We are going to Nice for a long weekend. Which will be nice :)
However, where should we go? Where should we eat for lunch, dinner, shop for food? We are dedicated foodies and would love to hear your advice on the best way to spend our long weekend in Nice.
get socca in the old city - kind of a chickpea pancake with pepper. for a sit down kind of meal, the Koudou on the Promenade des Anglais is pretty tasty - I'd highly recommend their napoleon (called a millefeuille) if you've got room for dessert - it's very different from the american version, lighter.
have fun, it's a great city.
Andreea77- have you visited or stayed in Nice before? Trying to figure out best recommendations...
The first recommendation is always the Cours Saleya- it's where the largest open air market is held. Everyday except Monday, it has flowers, plants and food. If my memory is correct, some of the vendors change between morning and afternoon. I am not a morning person, but the selection is best the earlier you go. On Mondays, it is a brocante, and well-worth visiting if your long weekend includes a Monday.
On one of the streets leading to the Cours Saleys, rue Saint-Francoise-de-Paule is a beautiful olive oil shop, Alziari, http://www.alziari.com.fr/. They have been producing olive oils with the same mill since 1868. I like the flavor of their most intense olive oil.
Surrounding the Cours Saleya are any number of cafes and restaurants. Do a search on La Merenda to read various opinions about it. If you haven't been before, I think it is worth a visit and forming your own opinion. In addition to all the socca options, I also love to eat midday at a small cafe that is pretty exclusively crepes or galettes, and I am spacing on the name. I'll add another post when I think of it...
What part of Nice will you be staying in, and will you have a car?
<On one of the streets leading to the Cours Saleys, rue Saint-Francoise-de-Paule is a beautiful olive oil shop, Alziari, http://www.alziari.com.fr/. They have been producing olive oils with the same mill since 1868. I like the flavor of their most intense olive oil.>
Some of their oils are brought into US, but not the one Souvenir mentioned. I like to get it packed to travel on the plane with me.(in the hold, these days!) 15 years ago, I shipped 5 liters home, and the shipping cost twice as much as the oil!
Second La Merenda, and also recommend L'Ane Rouge on the harbor for Bourride (altho recently had great reports on the Bouillabaisse, as well).
I completely agree with the Alziari olive oil rec--it's my favorite!
For a special meal try Jouni La Reserve. It's in a beautiful spot on the water and the food and service are top notch.
La Tire Bouchon in the old town is a good dinner choice. It has an interesting menu and very pleasant atmosphere.
Bistro Antoine also in the old town has a lively atmosphere and very good food for both lunch and dinner.
Le Pot d'Etain on rue Meyerbeer is a favorite of ours for a nice meal that won't break the bank.
For local flavor I'd suggest La Merenda about which much has been written. It's a tiny place with no phone and they don't take credit cards nor are they open on weekends. The food is very well-prepared authentic nicoise cuisine. Another local cuisine favorite is Acchiardo which a family-run spot in the old town. It too does not take credit cards and is closed on weekends.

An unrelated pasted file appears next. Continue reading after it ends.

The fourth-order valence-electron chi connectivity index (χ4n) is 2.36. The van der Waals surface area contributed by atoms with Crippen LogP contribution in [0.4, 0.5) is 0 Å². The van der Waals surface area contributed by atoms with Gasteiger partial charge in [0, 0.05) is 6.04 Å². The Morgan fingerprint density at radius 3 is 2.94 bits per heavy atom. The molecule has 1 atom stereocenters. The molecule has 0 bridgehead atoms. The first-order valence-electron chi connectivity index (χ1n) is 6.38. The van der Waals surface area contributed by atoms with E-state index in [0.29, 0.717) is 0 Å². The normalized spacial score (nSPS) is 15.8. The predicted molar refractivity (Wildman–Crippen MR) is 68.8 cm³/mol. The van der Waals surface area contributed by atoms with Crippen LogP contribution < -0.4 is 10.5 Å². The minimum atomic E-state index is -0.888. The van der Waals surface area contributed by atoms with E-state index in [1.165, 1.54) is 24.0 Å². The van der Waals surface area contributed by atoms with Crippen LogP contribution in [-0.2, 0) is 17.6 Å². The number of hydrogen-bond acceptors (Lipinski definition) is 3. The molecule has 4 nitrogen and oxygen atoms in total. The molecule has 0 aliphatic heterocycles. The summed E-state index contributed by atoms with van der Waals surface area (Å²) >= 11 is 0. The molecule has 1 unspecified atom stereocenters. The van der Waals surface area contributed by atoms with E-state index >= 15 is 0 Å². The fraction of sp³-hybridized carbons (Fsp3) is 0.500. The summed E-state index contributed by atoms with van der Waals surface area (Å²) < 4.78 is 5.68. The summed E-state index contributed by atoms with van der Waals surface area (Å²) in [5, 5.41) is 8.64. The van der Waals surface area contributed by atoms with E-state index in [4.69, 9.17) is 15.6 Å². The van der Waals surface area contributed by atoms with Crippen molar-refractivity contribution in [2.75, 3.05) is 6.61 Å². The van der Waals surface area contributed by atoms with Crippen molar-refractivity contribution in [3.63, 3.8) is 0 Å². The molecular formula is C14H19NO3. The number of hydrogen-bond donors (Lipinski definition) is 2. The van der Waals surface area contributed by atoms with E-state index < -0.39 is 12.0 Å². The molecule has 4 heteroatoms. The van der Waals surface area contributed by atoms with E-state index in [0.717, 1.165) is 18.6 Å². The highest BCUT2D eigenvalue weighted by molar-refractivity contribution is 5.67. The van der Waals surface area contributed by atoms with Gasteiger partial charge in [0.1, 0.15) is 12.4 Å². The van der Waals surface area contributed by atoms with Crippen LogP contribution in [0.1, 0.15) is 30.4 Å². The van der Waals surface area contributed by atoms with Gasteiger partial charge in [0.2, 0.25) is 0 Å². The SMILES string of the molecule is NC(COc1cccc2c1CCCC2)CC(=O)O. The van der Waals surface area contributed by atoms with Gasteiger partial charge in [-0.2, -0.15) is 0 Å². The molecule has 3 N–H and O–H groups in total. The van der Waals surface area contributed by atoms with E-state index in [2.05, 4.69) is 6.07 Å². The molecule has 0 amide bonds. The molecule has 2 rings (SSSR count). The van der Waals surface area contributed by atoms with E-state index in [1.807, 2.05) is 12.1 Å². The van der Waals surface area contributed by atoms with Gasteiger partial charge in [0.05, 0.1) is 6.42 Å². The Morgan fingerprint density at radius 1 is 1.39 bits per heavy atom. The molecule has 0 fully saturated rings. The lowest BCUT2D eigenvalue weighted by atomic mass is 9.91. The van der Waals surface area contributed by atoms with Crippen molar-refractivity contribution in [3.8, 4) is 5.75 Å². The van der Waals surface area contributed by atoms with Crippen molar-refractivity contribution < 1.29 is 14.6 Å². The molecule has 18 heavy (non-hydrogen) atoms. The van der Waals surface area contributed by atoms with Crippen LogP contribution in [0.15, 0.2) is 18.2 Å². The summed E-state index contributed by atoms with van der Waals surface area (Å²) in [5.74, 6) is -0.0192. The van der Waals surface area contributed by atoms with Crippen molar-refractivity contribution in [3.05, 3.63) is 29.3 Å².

I second the socca stop - it is somewhat of an acquired taste, both salty and slightly sour, which takes all of five minutes to acquire! The Nicois eat it for breakfast or mid-morning break. It costs all of 2 euros, and is sliced off in a large, thin, slightly burnt triangle, which you roll up to eat. Best places to get it are at Teresa's stall halfway down the Cours Saleya market (the huge pans are constantly replenished by a man on a motorcycle) or at Lou Pilha Leva (13 Rue Collet), an over-the-counter in the Old Town at a trianglar junction. (This place also serves other yummy Nice specialities - Petits Nicoises (meat-stuffed vegetbales), sweet blette tart, stuffed sardines, etc. You have to eat at outside tables at both, and probably have to stand in line to order. Try getting there between breakfast and lunch (around 10am?) for less of a wait.
For more substantial fare try L'Ovale for lunch (29 Rue Pastorelli), a 10 minute walk inland from the port and the Old Town. It's a cheap and cheerful local, popular during the week for workers (both suits and blue collar), and with rugbymen. The lunch menu is generous, lots of choice, and only 15 euros (w/o wine) or you can have the dish of the day (11 euros) or the carte. All are great quality/price. And it will give you a flavour (literally) of what everyday life in Nice is like - not every meal should be starred!
Three grander options for a leisurely lunch or a dinner include Don Camillo Creations (5 Rue des Ponchettes) - their 40 euro menu includes 5 inventive but locally inspired choices for each of three courses; La Petite Maison (11 Rue St Francois de Paule) for their signature foie-gras stuffed chicken (as main course split between two, 55 euros. One drawback is their famously off-hand front-of-house Madame (but take heart from the fact that she is that way with almost everyone, except the mayor and the likes of Johnny Halliday). The food is worth it. Finally, around the corner on the left-hand side of the Vieux Port (50 Blvd Franck Pilatte) is the newish, lauded La Reserve de Nice (Michelin *). It is in a 1930s Art Deco building with marvellous views over the Med and west to the Baie des Anges. * restaurant upstairs, less costly bistro on the ground floor. I haven't been there myself, but have heard good reports, and the situation is lovely. If you are staying in downtown Nice, this is the only one you would need a taxi to.